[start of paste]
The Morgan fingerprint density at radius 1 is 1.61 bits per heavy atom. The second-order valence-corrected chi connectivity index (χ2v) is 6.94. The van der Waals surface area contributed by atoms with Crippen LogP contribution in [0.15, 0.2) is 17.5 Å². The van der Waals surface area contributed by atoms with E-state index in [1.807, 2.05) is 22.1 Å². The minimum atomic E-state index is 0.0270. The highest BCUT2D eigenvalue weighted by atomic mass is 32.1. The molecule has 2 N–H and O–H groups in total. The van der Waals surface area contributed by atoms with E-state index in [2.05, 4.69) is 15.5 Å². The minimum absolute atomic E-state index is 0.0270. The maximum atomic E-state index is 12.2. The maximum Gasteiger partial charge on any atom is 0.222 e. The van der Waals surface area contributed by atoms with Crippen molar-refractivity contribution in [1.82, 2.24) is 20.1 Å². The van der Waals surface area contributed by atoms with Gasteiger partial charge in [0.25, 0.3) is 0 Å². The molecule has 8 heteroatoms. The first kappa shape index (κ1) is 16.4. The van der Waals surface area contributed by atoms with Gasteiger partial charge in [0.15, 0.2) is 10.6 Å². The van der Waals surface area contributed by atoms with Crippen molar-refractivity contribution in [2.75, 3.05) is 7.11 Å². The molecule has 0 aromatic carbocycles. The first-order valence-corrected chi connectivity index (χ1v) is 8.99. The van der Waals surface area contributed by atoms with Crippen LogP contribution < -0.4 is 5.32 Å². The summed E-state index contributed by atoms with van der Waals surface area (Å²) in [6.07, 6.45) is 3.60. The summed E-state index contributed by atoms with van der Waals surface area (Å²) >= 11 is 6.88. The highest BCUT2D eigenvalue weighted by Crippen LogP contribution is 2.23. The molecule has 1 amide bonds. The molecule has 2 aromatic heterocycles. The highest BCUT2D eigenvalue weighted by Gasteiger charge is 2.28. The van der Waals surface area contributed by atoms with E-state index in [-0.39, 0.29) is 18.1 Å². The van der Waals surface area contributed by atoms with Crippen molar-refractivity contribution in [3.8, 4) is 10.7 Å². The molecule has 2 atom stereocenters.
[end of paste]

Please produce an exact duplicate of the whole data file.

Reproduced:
The Morgan fingerprint density at radius 1 is 1.61 bits per heavy atom. The second-order valence-corrected chi connectivity index (χ2v) is 6.94. The van der Waals surface area contributed by atoms with Crippen LogP contribution in [0.15, 0.2) is 17.5 Å². The van der Waals surface area contributed by atoms with E-state index in [1.807, 2.05) is 22.1 Å². The minimum atomic E-state index is 0.0270. The highest BCUT2D eigenvalue weighted by atomic mass is 32.1. The molecule has 2 N–H and O–H groups in total. The van der Waals surface area contributed by atoms with E-state index in [2.05, 4.69) is 15.5 Å². The minimum absolute atomic E-state index is 0.0270. The maximum atomic E-state index is 12.2. The maximum Gasteiger partial charge on any atom is 0.222 e. The van der Waals surface area contributed by atoms with Crippen molar-refractivity contribution in [1.82, 2.24) is 20.1 Å². The van der Waals surface area contributed by atoms with Gasteiger partial charge in [0.25, 0.3) is 0 Å². The molecule has 8 heteroatoms. The first kappa shape index (κ1) is 16.4. The van der Waals surface area contributed by atoms with Gasteiger partial charge in [0.15, 0.2) is 10.6 Å². The van der Waals surface area contributed by atoms with Crippen molar-refractivity contribution in [2.75, 3.05) is 7.11 Å². The molecule has 0 aromatic carbocycles. The first-order valence-corrected chi connectivity index (χ1v) is 8.99. The van der Waals surface area contributed by atoms with Crippen LogP contribution < -0.4 is 5.32 Å². The summed E-state index contributed by atoms with van der Waals surface area (Å²) in [6.07, 6.45) is 3.60. The summed E-state index contributed by atoms with van der Waals surface area (Å²) >= 11 is 6.88. The highest BCUT2D eigenvalue weighted by Crippen LogP contribution is 2.23. The molecule has 1 amide bonds. The molecule has 2 aromatic heterocycles. The highest BCUT2D eigenvalue weighted by Gasteiger charge is 2.28. The van der Waals surface area contributed by atoms with E-state index in [-0.39, 0.29) is 18.1 Å². The van der Waals surface area contributed by atoms with Crippen molar-refractivity contribution in [3.8, 4) is 10.7 Å². The molecule has 2 atom stereocenters.